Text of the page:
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Malaysian Borneo!

MALAYSIA | Thursday, 4 March 2010 | Views [3194] | Comments [1]

Sabah, Malaysian Borneo is definitely my favorite place so far in my last 3+ months of travel. Seriously. This place is just so unbelievably incredible in so many ways, that I’m humbled and blessed on a daily basis to be here. I’ve experienced so many acts of generosity and kindness and had such a great time here, I’m already planning my return! Malaysia is one of my favorite places overall because it is modern, clean, friendly, and easy to get around, yet, its still exotic, foreign, and multicultural, with spectacular natural beauty that’s teeming with wildlife. But the local people are what make this place so truly special.

First of all, the locals in Sabah are so nice and genuinely friendly, its great to just hang out here and talk with them. Its not just that I’ve met a few cool people, but just about EVERYONE I met has been so lovely and hospitable, from the bus driver to the couch surfers, to the hostel staff to the tour driver to Sukau… Most people speak really great, or perfect English so I’ve had some really good in depth conversations, which is one of my favorite things about traveling.

I know I could be going out every day and doing tours and excursions and all of that, but I like just hanging out and exploring on my own. I’m back in the type of place where people say “hello” when I walk past just because… they know I’m foreign, and they are being friendly. They’re not selling anything, just greeting me. Especially the little kids like to wave and say, “hello!!!”

I’ll divide this blog by places I’ve been to, and write about the experiences that made me feel the way I do about this place:

Kota Kinabalu- The “Big” city…

One of the biggest highlights of this place was meeting a girl named Jaci through Couchsurfing. She lives with her dad and brother, so rather than inviting people to come stay with her, she makes it a point to show visitors a really great time. One night, she met up with me, Emily, Jerry and their friend Greg, and took us out to a Chinese restaurant, and ordered a feast for us to try. Another Couchsurfer, who coincidentally was the dive instructor on the boat we went on earlier that day joined us for dinner after we got to restaurant. We already had our feast laid out on the table and Tiger beers in hand, when she just calmly said, I can’t eat here, because I’m Muslim, and they serve pork. She was really cool about it… I think we were more uncomfortable than her with the situation! After dinner, we all went out to Tajung Aru Beach, where we dropped by the hostel I stayed at for my first 2 nights and hung out with the staff and guests. They were ok with me coming back, and bringing 5 friends! They gave us a warm welcome, and none of the “no non-guests allowed” schpiel most hostels have. After that, we went for a walk on the beach and hit up the local food market for some snacks.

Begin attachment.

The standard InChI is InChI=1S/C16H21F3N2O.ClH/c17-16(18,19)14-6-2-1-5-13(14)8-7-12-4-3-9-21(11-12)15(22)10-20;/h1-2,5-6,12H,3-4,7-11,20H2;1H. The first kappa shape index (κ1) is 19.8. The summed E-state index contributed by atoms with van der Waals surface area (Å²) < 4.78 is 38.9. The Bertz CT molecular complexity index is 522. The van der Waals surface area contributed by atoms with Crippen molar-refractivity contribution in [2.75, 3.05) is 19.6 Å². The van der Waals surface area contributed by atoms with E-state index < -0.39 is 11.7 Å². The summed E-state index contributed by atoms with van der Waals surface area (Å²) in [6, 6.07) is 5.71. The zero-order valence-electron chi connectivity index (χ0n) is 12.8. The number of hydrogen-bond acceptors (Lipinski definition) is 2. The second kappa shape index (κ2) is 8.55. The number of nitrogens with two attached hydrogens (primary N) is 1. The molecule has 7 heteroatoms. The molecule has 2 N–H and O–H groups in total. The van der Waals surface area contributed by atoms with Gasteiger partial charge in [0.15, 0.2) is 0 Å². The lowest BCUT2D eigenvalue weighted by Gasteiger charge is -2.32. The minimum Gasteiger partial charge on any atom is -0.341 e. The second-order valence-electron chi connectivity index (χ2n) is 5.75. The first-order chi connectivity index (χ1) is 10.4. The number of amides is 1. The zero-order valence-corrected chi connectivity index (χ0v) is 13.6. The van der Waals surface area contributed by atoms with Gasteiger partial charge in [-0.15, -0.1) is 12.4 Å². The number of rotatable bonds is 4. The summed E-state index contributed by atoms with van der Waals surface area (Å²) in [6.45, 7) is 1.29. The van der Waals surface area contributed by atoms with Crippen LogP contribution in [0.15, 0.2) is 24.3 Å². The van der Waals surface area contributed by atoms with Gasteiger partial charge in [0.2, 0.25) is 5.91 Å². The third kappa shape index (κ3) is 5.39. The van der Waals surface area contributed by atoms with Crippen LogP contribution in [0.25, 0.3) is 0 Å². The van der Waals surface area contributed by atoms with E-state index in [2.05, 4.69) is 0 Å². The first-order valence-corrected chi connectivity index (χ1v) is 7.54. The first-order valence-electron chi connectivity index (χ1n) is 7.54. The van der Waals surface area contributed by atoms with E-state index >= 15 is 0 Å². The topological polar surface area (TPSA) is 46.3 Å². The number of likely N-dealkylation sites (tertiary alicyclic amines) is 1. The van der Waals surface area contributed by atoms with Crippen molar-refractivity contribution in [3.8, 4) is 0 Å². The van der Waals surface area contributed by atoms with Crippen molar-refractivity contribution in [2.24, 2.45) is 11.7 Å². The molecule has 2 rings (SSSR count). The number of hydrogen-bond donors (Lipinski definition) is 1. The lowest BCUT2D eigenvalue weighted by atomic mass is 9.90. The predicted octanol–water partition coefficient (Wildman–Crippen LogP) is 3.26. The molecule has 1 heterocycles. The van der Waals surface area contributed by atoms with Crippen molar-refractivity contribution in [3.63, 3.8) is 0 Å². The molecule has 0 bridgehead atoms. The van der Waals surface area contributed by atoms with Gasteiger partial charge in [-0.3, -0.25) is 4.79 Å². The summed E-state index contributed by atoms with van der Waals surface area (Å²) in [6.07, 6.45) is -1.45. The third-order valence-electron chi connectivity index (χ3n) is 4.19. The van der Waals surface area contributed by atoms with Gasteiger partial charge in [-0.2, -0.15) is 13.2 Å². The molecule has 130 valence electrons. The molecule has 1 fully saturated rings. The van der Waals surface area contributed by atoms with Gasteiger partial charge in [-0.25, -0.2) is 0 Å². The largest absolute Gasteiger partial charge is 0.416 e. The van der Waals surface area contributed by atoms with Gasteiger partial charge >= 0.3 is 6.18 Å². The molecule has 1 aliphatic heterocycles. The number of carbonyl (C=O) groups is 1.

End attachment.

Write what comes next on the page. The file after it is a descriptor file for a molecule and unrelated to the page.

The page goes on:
Another highlight for me in KK was joining Jaci for a trip to a beach in front of a really nice resort just outside of the city. We snuck in, and took over 2 comfy beach chairs with big fluffy cushions, and ordered ice creams on the beach, which were delivered to our chairs. They even had these plastic chairs you could sit in the ocean on, and let the waves wash over you. VERY relaxing! Jaci also took me out to dinner for Korean food at a nice restaurant, and then to a movie at the local mall. I was the only Westerner at both places, but it wasn’t uncomfortable, like at some places where you just feel like a whale in the rainforest. It was completely non eventful as far as people staring and laughing, which sometimes happens when a Westerner travels in small towns. Another night, we went out dancing, and had fun playing pool and just hanging out and talking. Jaci was so overly generous about her time, and car, and whenever I tried to buy her drinks, food or even a movie ticket, she kept insisting I was her guest in Malaysia and that I just have a good time! She truly is one in a million. Such a beautiful person that I really enjoyed hanging out with and getting to know.

I really enjoyed talking story with the folks at the Borneo Beach House hostel and learned so much more about Malaysia. The boys there were my intro when I first got to Borneo, and great ambassadors who literally took hours to talk with me and help me plan what stuff to see and do here. The hostel is also really nice with a huge hang out area, with a pool table and nice kitchen, tv, and free wifi. The room is pretty basic, but I snagged a bed right under a fan so it was ok. That was when I got smart the second night and switched to the top bunk. Night one I woke up in a hot sweat!

I hung out at another hostel for about an hour when I went to ask what the pricing was. The guy who worked there was really nice and invited me to sit and chat for a while. When I returned about a week later, he greeted me with, “Heeeey Carrie, how have you been? It’s so nice to see you again, are you going to come stay with us???“ He remembered my name after several days, so I was pretty impressed. We had great conversations and many laughs, including hearing about what its like for a Malaysian guy to work as an African drag queen in a gay nightclub in KL. I learned that if the Muslim police catch a cross dresser, they charge them money for being a “public disgrace”! Crazy…